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Northern Cardinal - Meet the Cardinal

Our best-known red bird!
© Jen Goellnitz/Stephen Little CC View Large

Is there any doubt about the identity of America's best known red bird? Surely it's the cardinal or, as you'll find it in a bird book, the Northern Cardinal. The beautiful bird seen on so many bird feeders takes its name from the cardinals found in the Vatican, whose hats and robes are red. Only the male cardinal — seen right here — is red; females are a tasteful olive-brown with red highlights. Click on View large to compare. Share this show with someone who likes cardinals. Thanks!

Full Transcript



Northern Cardinal - Meet The Cardinal

Written by Bob Sundstrom

This is BirdNote.

[Northern Cardinal song]

Even without taking a poll, is there any doubt about the identity of America’s best known red bird? Surely it’s the cardinal or, as you’ll find in a bird book, the Northern Cardinal. [Northern Cardinal song]

The cardinal’s scarlet, crested image adorns Christmas cards, bags of bird seed, and any number of sports team jerseys. It is simply — and being red doesn’t hurt here — one of our best known backyard birds.
So would it surprise you to learn that cardinals are missing from back yards in nearly half of the United States? It’s the half west of the Rockies. Or that only about half of all cardinals are red? Females are olive-brown, with a few red highlights.

It’s also true that the cardinal seen on so many bird feeders takes its name from the cardinals found in the Vatican, whose hats and robes are red. [A bit of Gregorian chant]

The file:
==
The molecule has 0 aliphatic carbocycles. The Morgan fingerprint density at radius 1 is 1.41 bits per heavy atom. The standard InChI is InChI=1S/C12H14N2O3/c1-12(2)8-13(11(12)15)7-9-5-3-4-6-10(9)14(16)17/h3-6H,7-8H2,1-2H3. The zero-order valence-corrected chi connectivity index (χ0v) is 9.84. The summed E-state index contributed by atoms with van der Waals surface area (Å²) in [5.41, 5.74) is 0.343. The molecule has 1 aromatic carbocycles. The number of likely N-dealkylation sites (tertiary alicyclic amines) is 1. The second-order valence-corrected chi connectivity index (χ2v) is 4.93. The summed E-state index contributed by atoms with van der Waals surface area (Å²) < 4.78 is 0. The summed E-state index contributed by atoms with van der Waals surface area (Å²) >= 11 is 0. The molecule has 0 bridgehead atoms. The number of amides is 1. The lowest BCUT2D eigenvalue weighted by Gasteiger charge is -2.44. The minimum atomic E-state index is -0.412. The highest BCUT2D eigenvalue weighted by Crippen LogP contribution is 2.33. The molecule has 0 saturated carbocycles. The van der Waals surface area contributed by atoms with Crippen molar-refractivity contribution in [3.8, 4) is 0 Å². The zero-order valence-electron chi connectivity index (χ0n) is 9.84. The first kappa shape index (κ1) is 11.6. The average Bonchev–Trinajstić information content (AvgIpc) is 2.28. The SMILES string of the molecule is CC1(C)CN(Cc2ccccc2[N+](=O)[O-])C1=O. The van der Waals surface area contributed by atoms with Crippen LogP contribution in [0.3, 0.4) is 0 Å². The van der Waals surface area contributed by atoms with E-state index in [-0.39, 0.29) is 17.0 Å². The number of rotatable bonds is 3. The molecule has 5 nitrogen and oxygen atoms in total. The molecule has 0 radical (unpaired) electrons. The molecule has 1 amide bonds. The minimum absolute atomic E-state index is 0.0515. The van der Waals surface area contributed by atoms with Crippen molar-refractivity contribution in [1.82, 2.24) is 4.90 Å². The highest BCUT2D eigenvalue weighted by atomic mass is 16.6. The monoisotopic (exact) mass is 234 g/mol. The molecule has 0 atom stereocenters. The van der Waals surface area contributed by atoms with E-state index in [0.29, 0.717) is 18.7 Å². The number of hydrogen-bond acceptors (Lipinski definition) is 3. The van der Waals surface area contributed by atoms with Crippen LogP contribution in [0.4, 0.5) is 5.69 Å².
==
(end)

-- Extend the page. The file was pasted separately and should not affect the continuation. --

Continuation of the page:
And among the cardinal’s near relatives — the cardinal on the bird feeder, that is — two are also very red birds: the Summer Tanager and Scarlet Tanager. But despite their beauty, Tanagers are unlikely to unseat the cardinal as our best known red bird. [Northern Cardinal song]

Do you have friends who’d enjoy this BirdNote show?  Send it to them from our website. That’s I’m Mary McCann.


Sounds of Northern Cardinal 105598 provided by The Macaulay Library of Natural Sounds at the Cornell Lab of Ornithology, Ithaca, New York, recorded by G.A. Keller.
Musical selection from Kyrie IV Gregorian chant, Benedictine Abbey Choir 1982 Deutschegrammophone
BirdNote’s theme music was composed and played by Nancy Rumbel and John Kessler.
Producer: John Kessler
Executive Producer: Chris Peterson
© 2015 Tune In to     August 2017   Narrator: Mary McCann

ID#    NOCA-01-2011-08-15

 [The script reflects recent taxonomic changes that assign the North American tanagers to the same family as the cardinals, Cardinalidae. See, for example,]


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